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There're also plenty of sounds within the cabin - and moving pictures too. Twin Viscom 5-inch LCD monitors are mounted in the back of the front head restraints, with these driven by a Digi Red DVDMP3 player. Not quite hiding from view inside boot is a Rockford Fosgate 400-4 Punch amp, and this powers two 12-inch Rockford Fosgate subs (mounted in an enclosure at the leading edge of the boot) and front Infinity splits and rear 6-inch infinity speakers. The front splits have a bit of a story about them - before a show Jason was trying to find some surrounds that would look the goods on the newly re-trimmed front door panels. He was tearing his hair out until he walked into a local auto-parts store and realised that just the right things were being sold as steering wheel centre trim rings! Weird as that sounds, they look great against the black and pale green leather.

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Green's the colour outside as well, but it's a subtle and light Porsche green - nothing like an old delivery van colour... Other exterior mods include those incredible taillights (bought privately on the Web), M-series side trim moulds, and a Zender body kit. Oh yes, and mesh in the foglight apertures, white side indicators, headlight eyebrows, a Momo wheel re-trimmed to suit - the closer you look the more that you'll find. Attention to detail includes sourcing new rubbers and door handles, a new grille, and white-faced instruments that light up green to match the rest of the interior décor.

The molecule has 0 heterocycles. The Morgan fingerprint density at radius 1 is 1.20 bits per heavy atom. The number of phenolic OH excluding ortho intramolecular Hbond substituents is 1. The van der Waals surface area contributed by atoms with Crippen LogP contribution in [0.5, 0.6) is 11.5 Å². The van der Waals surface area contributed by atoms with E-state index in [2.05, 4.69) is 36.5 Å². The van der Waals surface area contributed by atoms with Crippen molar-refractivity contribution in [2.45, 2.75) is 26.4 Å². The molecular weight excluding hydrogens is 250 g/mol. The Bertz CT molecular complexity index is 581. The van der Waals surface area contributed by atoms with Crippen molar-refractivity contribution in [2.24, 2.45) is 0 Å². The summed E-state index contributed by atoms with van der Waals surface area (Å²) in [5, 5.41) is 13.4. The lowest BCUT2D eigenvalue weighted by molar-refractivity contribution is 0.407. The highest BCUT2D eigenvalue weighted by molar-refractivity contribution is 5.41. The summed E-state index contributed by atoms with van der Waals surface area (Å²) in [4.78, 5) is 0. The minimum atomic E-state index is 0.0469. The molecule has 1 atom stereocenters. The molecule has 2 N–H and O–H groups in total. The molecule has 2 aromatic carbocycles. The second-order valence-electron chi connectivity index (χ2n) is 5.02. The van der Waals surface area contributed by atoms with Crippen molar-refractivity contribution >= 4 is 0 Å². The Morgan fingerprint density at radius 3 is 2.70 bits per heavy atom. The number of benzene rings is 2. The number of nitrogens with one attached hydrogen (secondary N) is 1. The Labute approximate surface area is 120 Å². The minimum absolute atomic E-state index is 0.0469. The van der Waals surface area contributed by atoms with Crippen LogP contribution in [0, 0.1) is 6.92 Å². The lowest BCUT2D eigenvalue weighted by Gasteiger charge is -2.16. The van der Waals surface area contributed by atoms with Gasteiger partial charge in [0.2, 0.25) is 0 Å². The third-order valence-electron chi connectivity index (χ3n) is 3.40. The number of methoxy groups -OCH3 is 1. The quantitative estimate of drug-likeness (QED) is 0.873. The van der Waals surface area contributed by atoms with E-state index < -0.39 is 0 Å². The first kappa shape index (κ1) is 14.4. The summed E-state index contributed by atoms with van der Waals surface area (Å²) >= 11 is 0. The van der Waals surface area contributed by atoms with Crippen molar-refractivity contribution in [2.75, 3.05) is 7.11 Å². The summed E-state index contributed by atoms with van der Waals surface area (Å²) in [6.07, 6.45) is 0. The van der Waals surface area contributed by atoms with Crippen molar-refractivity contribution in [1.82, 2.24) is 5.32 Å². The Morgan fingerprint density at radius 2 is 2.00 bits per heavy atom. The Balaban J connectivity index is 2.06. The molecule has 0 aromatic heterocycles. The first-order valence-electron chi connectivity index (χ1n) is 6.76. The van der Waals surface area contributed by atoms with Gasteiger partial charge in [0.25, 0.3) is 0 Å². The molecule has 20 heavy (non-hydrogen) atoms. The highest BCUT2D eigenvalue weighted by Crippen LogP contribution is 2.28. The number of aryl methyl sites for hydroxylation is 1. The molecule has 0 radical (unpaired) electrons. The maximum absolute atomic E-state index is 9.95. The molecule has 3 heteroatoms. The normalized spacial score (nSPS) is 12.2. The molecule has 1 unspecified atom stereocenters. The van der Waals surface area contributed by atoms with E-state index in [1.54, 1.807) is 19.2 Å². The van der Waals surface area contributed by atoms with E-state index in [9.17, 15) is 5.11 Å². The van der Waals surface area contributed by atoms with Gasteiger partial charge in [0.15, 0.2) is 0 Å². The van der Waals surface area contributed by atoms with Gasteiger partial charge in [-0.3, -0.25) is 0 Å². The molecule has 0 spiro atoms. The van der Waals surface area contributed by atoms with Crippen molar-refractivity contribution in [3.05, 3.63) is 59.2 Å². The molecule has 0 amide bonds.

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The suspension uses Koni adjustable dampers and super-low H&R springs from Germany. Wheels are chrome-look 18-inch with 235/40 fronts and huge 265/35 rears. Brakes have been upgraded with drilled discs - although they do look a bit inadequate considering the power lift...

Jason runs the engine to 7000 rpm, but the needle on the BMW tacho goes a lot further than that. In fact "the needle fell off the tacho!" he says. "It wasn't calibrated and I went braaaaap" - he makes a fast car movement - "and the needle went right around then fell off. It gets fixed tomorrow."

But getting the tach to read right with the eight cylinder is only one of the many details that's been optimised with this unique car - it's one helluva package.